"The board is set, the pieces are moving. We come to it at last...The great battle of our time." LIke Tony D'Amato says in "Any Given Sunday,
"On any given Sunday you're gonna win or you're gonna lose. The point is - can you win or lose like a man?" It's kind of like The Goonies when MIkey makes his stand by saying,
"Don't you realize? The next time you see sky, it'll be over another town. The next time you take a test, it'll be in some other school. Our parents, they want the best of stuff for us. But right now, they got to do what's right for them. Because it's their time. Their time! Up there! Down here, it's our time. It's our time down here." It's like when Amy Pond in Doctor Who meets her older self who warns her,
"Okay, kid. This is where it gets complicated." It's like in the latest Godzilla movie where Dr. Ichiro Serizawa urges the military,
"Let them fight." It's a big deal. Finals can make or break your grade depending on how many points are assigned to the exam at the end of the semester. The pressure can be extraordinary. And here I was facing a week of work, studying and last minute preparation. You also have to understand why I was feeling this way. This was my first round of full finals in 13 years. I had one class last semester but it was just one. Now I had four classes. Two projects, two full final exams. It was very much a Ray Arnold from Jurassic Park moment where he mutters,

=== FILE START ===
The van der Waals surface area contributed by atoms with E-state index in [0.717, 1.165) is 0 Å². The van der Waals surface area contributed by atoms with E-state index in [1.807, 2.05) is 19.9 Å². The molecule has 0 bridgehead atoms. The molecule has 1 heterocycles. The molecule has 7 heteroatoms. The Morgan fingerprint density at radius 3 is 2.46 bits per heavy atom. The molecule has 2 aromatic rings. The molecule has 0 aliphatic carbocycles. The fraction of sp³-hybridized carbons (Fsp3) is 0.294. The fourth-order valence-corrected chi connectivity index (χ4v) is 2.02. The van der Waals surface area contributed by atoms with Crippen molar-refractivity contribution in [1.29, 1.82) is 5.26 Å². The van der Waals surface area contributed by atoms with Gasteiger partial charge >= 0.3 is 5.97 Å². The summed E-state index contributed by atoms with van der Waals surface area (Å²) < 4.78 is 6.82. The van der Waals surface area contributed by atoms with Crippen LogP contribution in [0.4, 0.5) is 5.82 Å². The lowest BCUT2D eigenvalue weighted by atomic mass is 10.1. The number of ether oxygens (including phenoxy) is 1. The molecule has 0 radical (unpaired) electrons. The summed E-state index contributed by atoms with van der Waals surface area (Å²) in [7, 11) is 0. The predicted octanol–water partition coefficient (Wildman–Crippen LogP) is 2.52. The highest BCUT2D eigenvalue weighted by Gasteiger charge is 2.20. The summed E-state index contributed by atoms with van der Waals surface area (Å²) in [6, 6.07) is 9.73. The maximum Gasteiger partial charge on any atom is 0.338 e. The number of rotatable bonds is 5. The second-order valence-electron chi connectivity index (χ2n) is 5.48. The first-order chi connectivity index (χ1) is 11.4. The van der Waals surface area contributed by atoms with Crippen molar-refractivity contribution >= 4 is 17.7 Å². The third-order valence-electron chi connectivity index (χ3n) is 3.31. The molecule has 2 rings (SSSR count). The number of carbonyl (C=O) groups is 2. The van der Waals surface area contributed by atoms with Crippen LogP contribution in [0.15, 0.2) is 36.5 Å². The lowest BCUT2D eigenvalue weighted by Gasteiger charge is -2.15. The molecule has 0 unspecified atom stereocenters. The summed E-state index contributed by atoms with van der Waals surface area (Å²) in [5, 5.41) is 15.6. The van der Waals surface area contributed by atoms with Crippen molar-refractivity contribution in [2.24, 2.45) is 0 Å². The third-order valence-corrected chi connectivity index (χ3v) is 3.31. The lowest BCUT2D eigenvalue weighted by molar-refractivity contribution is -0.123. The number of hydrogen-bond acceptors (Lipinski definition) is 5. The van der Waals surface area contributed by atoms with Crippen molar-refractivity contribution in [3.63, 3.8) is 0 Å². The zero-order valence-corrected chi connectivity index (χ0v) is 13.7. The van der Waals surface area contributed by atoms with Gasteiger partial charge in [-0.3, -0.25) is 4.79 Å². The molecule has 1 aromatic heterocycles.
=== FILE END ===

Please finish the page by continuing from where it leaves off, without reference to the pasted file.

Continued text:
"Hold onto your butts." And so I threw myself into my work. I downed more caffeinated tea than is probably recommended by the US Government. I buried my head in my computer. I found a corner in the computer lab my school and continued. I copied notes. I studied over and over frenetically and frantically. I cursed (under my breath) younger students who were kicking back and relaxing. I may have even started to growl at certain frustrating passages in my study packets towards the end. Thursday was the biggest of all the days. We had a one act to present in full costume, full set and full everything. And you know what? It went off without a hitch. We were like The Great Bambino lumbering to the plate at Wriglee Field. After going a few acrimonious rounds with the pitcher Babe Ruth gestured to the open field before him. The pitcher checked his signals and gave George Herman "Babe" Ruth, Jr one last look. We stood in our positions on stage and off stage. The ball goes into the wind up in the masterful hands of the Chicago Cubs pitcher. The opening lines began. The whistle of the wind whips as Babe Ruth eyes the incoming pitch. We were strong. Everyone was on with characters and interactions. It flies ever closer to the reach of The Babe. And we are getting closer to the end of the play. The last lines are nearly there. The finish line is closing in fast. The bat of the cigar chomping baseball legend cracks. And a moment of legend is born. The last lines are spoken. A moment of silence holds. And then the applause. The compliments. The encouragements. We did it. We hit ourselves a home run. And just like The New York Yankees and Game 3 of the World Series on October 1st, 1932, I took the rest of the day with swagger, confidence and a (W) in the win column. I rocked my history final. And I got 80/100 on my developmental psychology final. I walked off campus that night feeling like I had done the impossible. I had done something I never thought I'd do again - finish strong in college. Now there's a break in the storm. I'll enjoy it while I can. But I know this is just the first bookin a metaphorical multi volume anthology story of my journey. There's victory here. Good has been done here today. But there's the threat of a "Empire Strikes Back" or even a "The Two Towers". That adventure will unfold in a month or so. And you can bet your sweet bippy I'll be here chronicling it all - the good, the bad and the ugly.